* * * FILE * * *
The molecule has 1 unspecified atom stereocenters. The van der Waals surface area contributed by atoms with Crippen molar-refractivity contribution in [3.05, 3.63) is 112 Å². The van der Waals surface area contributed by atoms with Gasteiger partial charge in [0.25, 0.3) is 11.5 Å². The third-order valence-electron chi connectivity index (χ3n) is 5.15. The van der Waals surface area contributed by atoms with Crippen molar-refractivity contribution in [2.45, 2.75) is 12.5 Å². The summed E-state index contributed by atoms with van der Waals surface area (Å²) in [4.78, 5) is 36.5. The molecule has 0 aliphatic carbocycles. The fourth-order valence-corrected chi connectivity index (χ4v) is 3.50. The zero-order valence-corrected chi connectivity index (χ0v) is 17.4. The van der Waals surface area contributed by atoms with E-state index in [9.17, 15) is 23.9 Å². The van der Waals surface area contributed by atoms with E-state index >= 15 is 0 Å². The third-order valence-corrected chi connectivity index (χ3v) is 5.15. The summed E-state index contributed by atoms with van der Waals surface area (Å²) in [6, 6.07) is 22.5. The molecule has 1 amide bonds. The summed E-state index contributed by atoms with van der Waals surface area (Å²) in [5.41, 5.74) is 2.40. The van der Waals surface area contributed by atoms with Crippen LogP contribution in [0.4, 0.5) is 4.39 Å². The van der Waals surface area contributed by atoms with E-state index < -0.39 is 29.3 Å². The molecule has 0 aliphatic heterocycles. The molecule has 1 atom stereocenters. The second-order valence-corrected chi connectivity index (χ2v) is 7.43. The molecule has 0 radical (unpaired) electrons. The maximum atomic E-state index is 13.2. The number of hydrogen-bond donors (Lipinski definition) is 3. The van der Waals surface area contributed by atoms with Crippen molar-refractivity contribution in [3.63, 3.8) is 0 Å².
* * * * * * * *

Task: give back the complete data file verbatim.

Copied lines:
The molecule has 1 unspecified atom stereocenters. The van der Waals surface area contributed by atoms with Crippen molar-refractivity contribution in [3.05, 3.63) is 112 Å². The van der Waals surface area contributed by atoms with Gasteiger partial charge in [0.25, 0.3) is 11.5 Å². The third-order valence-electron chi connectivity index (χ3n) is 5.15. The van der Waals surface area contributed by atoms with Crippen molar-refractivity contribution in [2.45, 2.75) is 12.5 Å². The summed E-state index contributed by atoms with van der Waals surface area (Å²) in [4.78, 5) is 36.5. The molecule has 0 aliphatic carbocycles. The fourth-order valence-corrected chi connectivity index (χ4v) is 3.50. The zero-order valence-corrected chi connectivity index (χ0v) is 17.4. The van der Waals surface area contributed by atoms with E-state index in [9.17, 15) is 23.9 Å². The van der Waals surface area contributed by atoms with E-state index >= 15 is 0 Å². The third-order valence-corrected chi connectivity index (χ3v) is 5.15. The summed E-state index contributed by atoms with van der Waals surface area (Å²) in [6, 6.07) is 22.5. The molecule has 1 amide bonds. The summed E-state index contributed by atoms with van der Waals surface area (Å²) in [5.41, 5.74) is 2.40. The van der Waals surface area contributed by atoms with Crippen LogP contribution in [0.4, 0.5) is 4.39 Å². The van der Waals surface area contributed by atoms with E-state index < -0.39 is 29.3 Å². The molecule has 0 aliphatic heterocycles. The molecule has 1 atom stereocenters. The second-order valence-corrected chi connectivity index (χ2v) is 7.43. The molecule has 0 radical (unpaired) electrons. The maximum atomic E-state index is 13.2. The number of hydrogen-bond donors (Lipinski definition) is 3. The van der Waals surface area contributed by atoms with Crippen molar-refractivity contribution in [3.63, 3.8) is 0 Å².